The Philosophical Life: 12 Great Thinkers and the Search for Wisdom, from Socrates to Nietzsche

Philosophy flourishes best outside academia.

James Miller is an academic who has become dissatisfied with the way that philosophy is taught in universities. Like Simon Critchley or A C Grayling, he is fed up with the insularity of his profession and wants to communicate with a broader audience. He believes that philosophers have forgotten to connect their subject with the experience of everyday life. "Once upon a time, philosophers were figures of wonder," he writes nostalgically, but now philosophy is largely forgotten, because it is understood by the general public to be "a purely technical discipline, revolving around special­ised issues in semantics and logic".

He's sorry that we tend to understand phil­osophers through their ideas rather than their lives. An autobiographical approach is common when it comes to writers and artists, yet is often shunned in the case of philosophers. Miller wants to reverse this and looks to the example of Diogenes Laërtius, who wrote Lives and Opinions of Eminent Philosophers, for inspiration. He quotes Nietzsche approvingly: "I for one prefer reading Diogenes Laërtius. The only critique of a philosophy that is possible and that proves something, namely trying to see whether one can live in accordance with it, has never been taught at universities."

Miller presents 12 philosophers, great names including Socrates, Seneca, Montaigne, Kant and Nietzsche. What draws Miller to them is that they are all, in different ways, utterly unlike what a modern philosophical academic is expected to be. They don't want to be clever, they want to know how to live. They want to be wise.

Take Seneca, a philosopher who lived through one of the most dangerous periods of ancient Roman history - the reigns of Caligula and Nero - and who believed that the task of philosophy was to help us to cope better with anxiety, upsets and frustrations.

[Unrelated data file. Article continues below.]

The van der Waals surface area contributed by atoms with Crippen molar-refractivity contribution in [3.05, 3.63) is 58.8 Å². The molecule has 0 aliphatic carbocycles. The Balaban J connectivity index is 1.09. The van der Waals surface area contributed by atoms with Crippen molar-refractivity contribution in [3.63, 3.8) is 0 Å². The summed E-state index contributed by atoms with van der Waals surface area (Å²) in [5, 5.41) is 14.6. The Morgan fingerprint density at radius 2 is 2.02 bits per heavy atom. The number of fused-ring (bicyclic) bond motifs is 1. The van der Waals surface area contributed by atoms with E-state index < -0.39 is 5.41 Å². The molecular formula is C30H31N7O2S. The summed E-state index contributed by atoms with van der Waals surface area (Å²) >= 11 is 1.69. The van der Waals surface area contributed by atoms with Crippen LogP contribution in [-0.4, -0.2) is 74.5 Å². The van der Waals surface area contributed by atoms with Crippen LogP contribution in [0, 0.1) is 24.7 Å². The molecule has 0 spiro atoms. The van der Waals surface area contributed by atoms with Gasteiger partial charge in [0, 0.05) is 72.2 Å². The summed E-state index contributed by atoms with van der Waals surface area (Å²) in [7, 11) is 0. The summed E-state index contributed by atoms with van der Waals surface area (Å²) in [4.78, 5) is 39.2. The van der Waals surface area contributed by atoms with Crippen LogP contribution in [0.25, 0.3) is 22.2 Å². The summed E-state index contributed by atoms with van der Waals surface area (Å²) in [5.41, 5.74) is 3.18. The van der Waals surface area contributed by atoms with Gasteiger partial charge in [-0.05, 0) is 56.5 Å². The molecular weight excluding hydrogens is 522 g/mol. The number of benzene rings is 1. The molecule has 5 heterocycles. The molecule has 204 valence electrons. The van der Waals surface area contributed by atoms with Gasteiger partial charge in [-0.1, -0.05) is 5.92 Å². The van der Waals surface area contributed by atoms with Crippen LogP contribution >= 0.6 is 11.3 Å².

Though the term "self-help" has nowadays acquired trashy connotations, Seneca can with justice be described as one of the first and finest self-help writers. He wrote a beautiful and intelligent book titled On Anger, which was designed to calm all those Romans with hot tempers; he also wrote books about how to cope with the death of loved ones, how to deal with failure in the workplace and how to endure poverty.

For Seneca and the Stoics, being a true philosopher meant being able to encounter tragedies and frustrations without getting bitter. Nowadays, we often use the word "philosophical" to suggest calmness and in doing so connect to a vision of what philosophy should be about that originated with Seneca and the Stoic school to which he belonged.

Seneca trained for a career in politics but in his early twenties he succumbed to suspected tuberculosis, which lasted six years and led to suicidal depression. He then tried to get into politics but his attempt coincided with Calig­ula's rise to power - not an ideal time to aim for high office. Within only a few years, Seneca was caught up in a political scandal and had to spend eight years in exile in Corsica. When he was finally recalled to Rome, it was to take on, against his will, the most fateful job in the imperial administration - being tutor to Nero, who, 15 years later, would order him to kill himself in front of his wife and family.